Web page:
In many cases, we are providing design services in Spokane, building prototypes in Spokane, ramping production in both China and Mexico, cross supplying parts for that production from China, Spokane and Mexico and controlling the production, planning and delivery from Spokane. This type of seamless blending of the advantages of each locale is not readily available from our tier three competitors. The value of this blend is becoming more of a competitive weapon as the marketplace gains experience in outsourcing.

Our conservative approach to financial and business risk has been validated during the recession. We have won several customers based solely upon our stability and performance and continue to see increasing emphasis placed on long-term viability by both prospective and current customers. Our consistent focus on customer and market diversification has also been validated during the recession. While we are not happy with our reduction in revenue we are pleased with the manageable decrease we have experienced compared with the overall performance of the EMS marketplace.

As we move into fiscal 2010 we are not sitting still on improving our operations. We are taking steps to further strengthen our competitive position by enhancing the efficiency of our supply chain and our new product introduction processes. In the marketplace we are seeing more potential customers moving forward with outsourcing and we are more strongly positioned than we have been ever before to win new business.

We expect to continue to work to control our costs, maintain our operational efficiency and excellence even as we continue to broaden and diversify our customer base. As the economy recovers we are increasingly confident in our ability to grow our revenue and profits over the long-term. This concludes the formal portion of our presentation. Ron and I will now be pleased to answer any of your questions.

Question-and-Answer Session


(Operator Instructions) The first question comes from the line of Bill Dezellem - Tieton Capital Management.

Bill Dezellem - Tieton Capital Management

First of all, are we thinking about your fiscal 2009 results correctly in that if we exclude the restructuring cost of the last couple of quarters, the small goodwill write down and the small bad debt write off during the year you made approximately $0.31 of earnings during fiscal 2009? Is that roughly correct?

Ronald Klawitter

Goodwill was a $765,000 write off. That was about $0.07. Bad debt reserve was about $500,000 and was $0.05. Severance costs were about $1.5 million, actually about $1.2 million. I think it was around $0.12. So you have the $0.12, the $0.07 and the $0.05 which is $0.24 added to the $0.11. I think what you are coming up with is somewhere around $0.30 to $0.35.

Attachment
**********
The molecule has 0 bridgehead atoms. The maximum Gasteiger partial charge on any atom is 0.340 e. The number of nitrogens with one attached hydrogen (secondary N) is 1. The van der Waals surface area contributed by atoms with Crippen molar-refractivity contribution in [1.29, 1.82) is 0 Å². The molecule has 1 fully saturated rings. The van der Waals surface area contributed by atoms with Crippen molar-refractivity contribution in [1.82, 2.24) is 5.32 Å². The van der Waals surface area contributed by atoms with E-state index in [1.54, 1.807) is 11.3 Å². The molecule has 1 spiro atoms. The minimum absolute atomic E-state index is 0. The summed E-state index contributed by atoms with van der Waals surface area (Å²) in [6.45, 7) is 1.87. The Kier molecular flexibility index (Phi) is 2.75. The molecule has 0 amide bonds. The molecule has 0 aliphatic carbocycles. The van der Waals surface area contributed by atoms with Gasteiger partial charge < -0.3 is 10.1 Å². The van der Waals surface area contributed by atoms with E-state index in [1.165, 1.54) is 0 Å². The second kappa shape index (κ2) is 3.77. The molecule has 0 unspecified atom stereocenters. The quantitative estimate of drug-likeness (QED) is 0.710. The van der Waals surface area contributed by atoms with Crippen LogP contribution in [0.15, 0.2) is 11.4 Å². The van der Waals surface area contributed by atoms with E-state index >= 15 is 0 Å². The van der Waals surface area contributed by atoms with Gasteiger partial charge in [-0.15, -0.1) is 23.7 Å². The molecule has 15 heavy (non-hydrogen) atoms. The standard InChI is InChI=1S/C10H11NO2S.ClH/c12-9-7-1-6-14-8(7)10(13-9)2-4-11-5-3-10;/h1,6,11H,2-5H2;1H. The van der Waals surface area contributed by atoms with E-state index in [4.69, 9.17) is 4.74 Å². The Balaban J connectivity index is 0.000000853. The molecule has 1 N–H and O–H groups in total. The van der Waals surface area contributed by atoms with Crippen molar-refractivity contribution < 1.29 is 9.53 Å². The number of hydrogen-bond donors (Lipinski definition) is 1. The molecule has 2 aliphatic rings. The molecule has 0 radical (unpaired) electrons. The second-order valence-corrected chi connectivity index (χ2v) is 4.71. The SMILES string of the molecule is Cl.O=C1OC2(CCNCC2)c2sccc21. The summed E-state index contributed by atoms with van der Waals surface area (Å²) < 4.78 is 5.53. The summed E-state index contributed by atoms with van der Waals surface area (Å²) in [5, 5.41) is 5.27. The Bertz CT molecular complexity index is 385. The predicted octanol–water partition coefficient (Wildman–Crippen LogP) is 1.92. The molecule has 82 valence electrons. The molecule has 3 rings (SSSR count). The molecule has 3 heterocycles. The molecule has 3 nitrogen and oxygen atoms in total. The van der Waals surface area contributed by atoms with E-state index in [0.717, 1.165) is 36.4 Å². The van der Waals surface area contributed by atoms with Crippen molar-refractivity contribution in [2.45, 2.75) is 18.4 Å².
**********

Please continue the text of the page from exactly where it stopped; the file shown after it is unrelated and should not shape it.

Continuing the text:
Bill Dezellem - Tieton Capital Management

So it is actually even a little bit higher than I was thinking. Did we read the press release correctly that you had four customer new wins in the fourth quarter or did you actually have more than that and so a couple of the categories noted in the release you had more than one win?

Craig Gates

We had four in the fourth quarter and in those categories over the year we had more than one in some of them.

Bill Dezellem - Tieton Capital Management

The size range you mentioned on the opening remarks of this call, the $5-30 million does that apply to these four customers you won in the fourth quarter?

Craig Gates


Bill Dezellem - Tieton Capital Management

While we are talking about new customers, how many new customers did you begin the ramping process in the fiscal 2009 year?

Craig Gates

I don’t keep track of them. It is kind of hard to keep track of when they actually start because the day you sign the PO is typically long after you started putting it into the factory. We can look it up and give you a call with the official score card.

Ronald Klawitter

There were about ten customers that actually generated revenue for the first time in fiscal 2009.

Bill Dezellem - Tieton Capital Management

We are curious, have you either won business or is there business that is up for grabs from some of your tier three competitors that have gone out of business?

Craig Gates

Not so much gone out of business but have become distressed financially.

Bill Dezellem - Tieton Capital Management

Do you see a prognosis where some of them may actually be at risk of going out of business when the economy turns and they require additional working capital but with credit conditions the way they are they are not able to raise the funds?

Craig Gates